Support Your Industrial Heritage
Whether you are interested in getting your hands dirty by volunteering at an industrial heritage site, or simply finding out a bit more about our industrial past from the comfort of your computer, there are lots of ways to get involved.
Join a society or volunteer at a site
Association for Industrial Archaeology (AIA)
The AIA is a national membership society promoting the study, preservation and presentation of Britain's industrial heritage. You can keep up to date with the news and events sections and explore links to 60 affiliated societies (including most local groups), resources for support and funding, industrial museums and preserved sites.
This site boasts an extensive archive of video footage, created from 1978 onwards. Run by a small team of volunteers, they're committed to recording people and processes while they're still working. With links to a further 640 Industrial Archaeology websites internationally, arranged by subject matter, you won't be short of ideas for further research.
Council for British Archaeology (CBA)
The CBA works closely with the AIA in monitoring and responding to the threats to industrial heritage. You can provide support on many levels, from becoming a member to volunteering at events and getting involved with activities with one of the CBA's many regional groups.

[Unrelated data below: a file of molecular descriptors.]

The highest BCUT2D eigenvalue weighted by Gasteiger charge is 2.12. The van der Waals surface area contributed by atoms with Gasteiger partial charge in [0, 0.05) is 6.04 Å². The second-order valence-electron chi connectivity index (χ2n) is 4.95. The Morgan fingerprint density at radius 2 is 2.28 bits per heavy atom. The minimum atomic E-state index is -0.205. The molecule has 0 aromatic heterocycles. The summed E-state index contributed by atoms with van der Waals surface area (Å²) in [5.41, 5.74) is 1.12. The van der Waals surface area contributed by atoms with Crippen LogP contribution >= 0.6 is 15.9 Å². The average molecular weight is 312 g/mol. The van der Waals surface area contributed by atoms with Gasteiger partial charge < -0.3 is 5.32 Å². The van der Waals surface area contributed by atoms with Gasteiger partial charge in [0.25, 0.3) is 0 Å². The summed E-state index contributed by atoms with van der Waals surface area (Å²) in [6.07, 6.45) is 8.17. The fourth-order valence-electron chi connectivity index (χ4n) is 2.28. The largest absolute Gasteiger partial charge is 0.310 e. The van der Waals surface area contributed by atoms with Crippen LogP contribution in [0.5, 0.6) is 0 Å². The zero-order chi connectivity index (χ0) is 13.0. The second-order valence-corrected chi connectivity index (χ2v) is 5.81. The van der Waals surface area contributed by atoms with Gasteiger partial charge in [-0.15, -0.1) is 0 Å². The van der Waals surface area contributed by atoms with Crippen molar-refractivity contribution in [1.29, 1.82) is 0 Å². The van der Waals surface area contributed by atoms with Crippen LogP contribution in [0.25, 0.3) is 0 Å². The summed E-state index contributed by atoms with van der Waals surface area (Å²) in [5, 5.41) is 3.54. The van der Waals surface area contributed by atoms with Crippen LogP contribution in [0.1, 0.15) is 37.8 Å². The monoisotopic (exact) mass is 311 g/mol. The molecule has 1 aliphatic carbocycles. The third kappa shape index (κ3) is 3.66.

The International Committee for the Conservation of the Industrial Heritage (TICCIH)
TICCIH provides a global window on industrial heritage, campaigns for its international recognition and the rescue of threatened sites, advises on industrial World Heritage Sites and organises conferences and workshops throughout the world. Its website helps put our industrial heritage into its global context and gives you contacts for every imaginable category, including agriculture, mining and metallurgy.
Research industrial sites
Historic England (formerly English Heritage) has a number of useful resources for those wanting to know more about particular industrial sites:
A Guide to Industrial Collections describes the holdings within Historic England Archives. These include photographs, plans and drawings as well as individual site reports prepared by Historic England survey teams.
The National Record of the Historic Environment, maintained by Historic England, holds records of 45,000 different industrial sites and historic buildings. These can be searched via Pastscape.
Local authority Historic Environment Records also contain information on industrial sites in the local area and details including website addresses can be found on the Heritage Gateway.
Visit preserved sites in the UK and Europe
European Route of Industrial Heritage (ERIH)
Visit the ERIH website to plan fascinating days out or longer journeys that take in the industrial heritage of the UK and Europe.
Also of interest...
Textile mills once defined the North of England’s landscape. Sadly, the North’s historic mills are rapidly being lost.
Current visitor information for Shrewsbury Flaxmill Maltings. This forerunner of the modern sky scraper is open and free to visit.